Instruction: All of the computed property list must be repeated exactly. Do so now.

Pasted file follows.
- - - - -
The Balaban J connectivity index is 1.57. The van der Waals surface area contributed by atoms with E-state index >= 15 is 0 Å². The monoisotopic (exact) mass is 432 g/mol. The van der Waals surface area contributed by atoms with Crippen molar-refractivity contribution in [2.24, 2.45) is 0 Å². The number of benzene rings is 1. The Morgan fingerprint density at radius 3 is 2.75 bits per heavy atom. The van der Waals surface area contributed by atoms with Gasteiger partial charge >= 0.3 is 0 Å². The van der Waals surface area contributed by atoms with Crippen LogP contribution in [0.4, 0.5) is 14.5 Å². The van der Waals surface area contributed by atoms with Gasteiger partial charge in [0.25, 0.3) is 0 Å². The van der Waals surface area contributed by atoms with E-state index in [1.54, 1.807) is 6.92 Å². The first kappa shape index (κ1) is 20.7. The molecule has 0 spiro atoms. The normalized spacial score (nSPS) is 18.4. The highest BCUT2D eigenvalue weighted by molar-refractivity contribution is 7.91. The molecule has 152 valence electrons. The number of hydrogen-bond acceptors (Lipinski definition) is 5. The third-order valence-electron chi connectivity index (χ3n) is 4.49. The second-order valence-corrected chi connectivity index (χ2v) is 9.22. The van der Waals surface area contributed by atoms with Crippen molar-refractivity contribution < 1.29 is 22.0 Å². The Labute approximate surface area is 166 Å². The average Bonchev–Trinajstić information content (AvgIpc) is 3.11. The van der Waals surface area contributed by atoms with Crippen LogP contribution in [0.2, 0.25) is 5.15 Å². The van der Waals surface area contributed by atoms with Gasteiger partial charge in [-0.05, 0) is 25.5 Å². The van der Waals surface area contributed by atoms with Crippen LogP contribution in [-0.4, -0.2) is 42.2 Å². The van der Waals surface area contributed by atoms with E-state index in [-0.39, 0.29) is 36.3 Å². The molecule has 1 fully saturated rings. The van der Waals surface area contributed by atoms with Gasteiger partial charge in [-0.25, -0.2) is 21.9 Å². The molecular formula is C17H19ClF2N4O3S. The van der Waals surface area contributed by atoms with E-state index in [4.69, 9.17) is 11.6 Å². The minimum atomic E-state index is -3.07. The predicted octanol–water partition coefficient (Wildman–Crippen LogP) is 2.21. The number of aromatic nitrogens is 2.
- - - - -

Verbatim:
The Balaban J connectivity index is 1.57. The van der Waals surface area contributed by atoms with E-state index >= 15 is 0 Å². The monoisotopic (exact) mass is 432 g/mol. The van der Waals surface area contributed by atoms with Crippen molar-refractivity contribution in [2.24, 2.45) is 0 Å². The number of benzene rings is 1. The Morgan fingerprint density at radius 3 is 2.75 bits per heavy atom. The van der Waals surface area contributed by atoms with Gasteiger partial charge >= 0.3 is 0 Å². The van der Waals surface area contributed by atoms with Crippen LogP contribution in [0.4, 0.5) is 14.5 Å². The van der Waals surface area contributed by atoms with Gasteiger partial charge in [0.25, 0.3) is 0 Å². The van der Waals surface area contributed by atoms with E-state index in [1.54, 1.807) is 6.92 Å². The first kappa shape index (κ1) is 20.7. The molecule has 0 spiro atoms. The normalized spacial score (nSPS) is 18.4. The highest BCUT2D eigenvalue weighted by molar-refractivity contribution is 7.91. The molecule has 152 valence electrons. The number of hydrogen-bond acceptors (Lipinski definition) is 5. The third-order valence-electron chi connectivity index (χ3n) is 4.49. The second-order valence-corrected chi connectivity index (χ2v) is 9.22. The van der Waals surface area contributed by atoms with Crippen molar-refractivity contribution < 1.29 is 22.0 Å². The Labute approximate surface area is 166 Å². The average Bonchev–Trinajstić information content (AvgIpc) is 3.11. The van der Waals surface area contributed by atoms with Crippen LogP contribution in [0.2, 0.25) is 5.15 Å². The van der Waals surface area contributed by atoms with Gasteiger partial charge in [-0.05, 0) is 25.5 Å². The van der Waals surface area contributed by atoms with Crippen LogP contribution in [-0.4, -0.2) is 42.2 Å². The van der Waals surface area contributed by atoms with E-state index in [-0.39, 0.29) is 36.3 Å². The molecule has 1 fully saturated rings. The van der Waals surface area contributed by atoms with Gasteiger partial charge in [-0.25, -0.2) is 21.9 Å². The molecular formula is C17H19ClF2N4O3S. The van der Waals surface area contributed by atoms with E-state index in [4.69, 9.17) is 11.6 Å². The minimum atomic E-state index is -3.07. The predicted octanol–water partition coefficient (Wildman–Crippen LogP) is 2.21. The number of aromatic nitrogens is 2.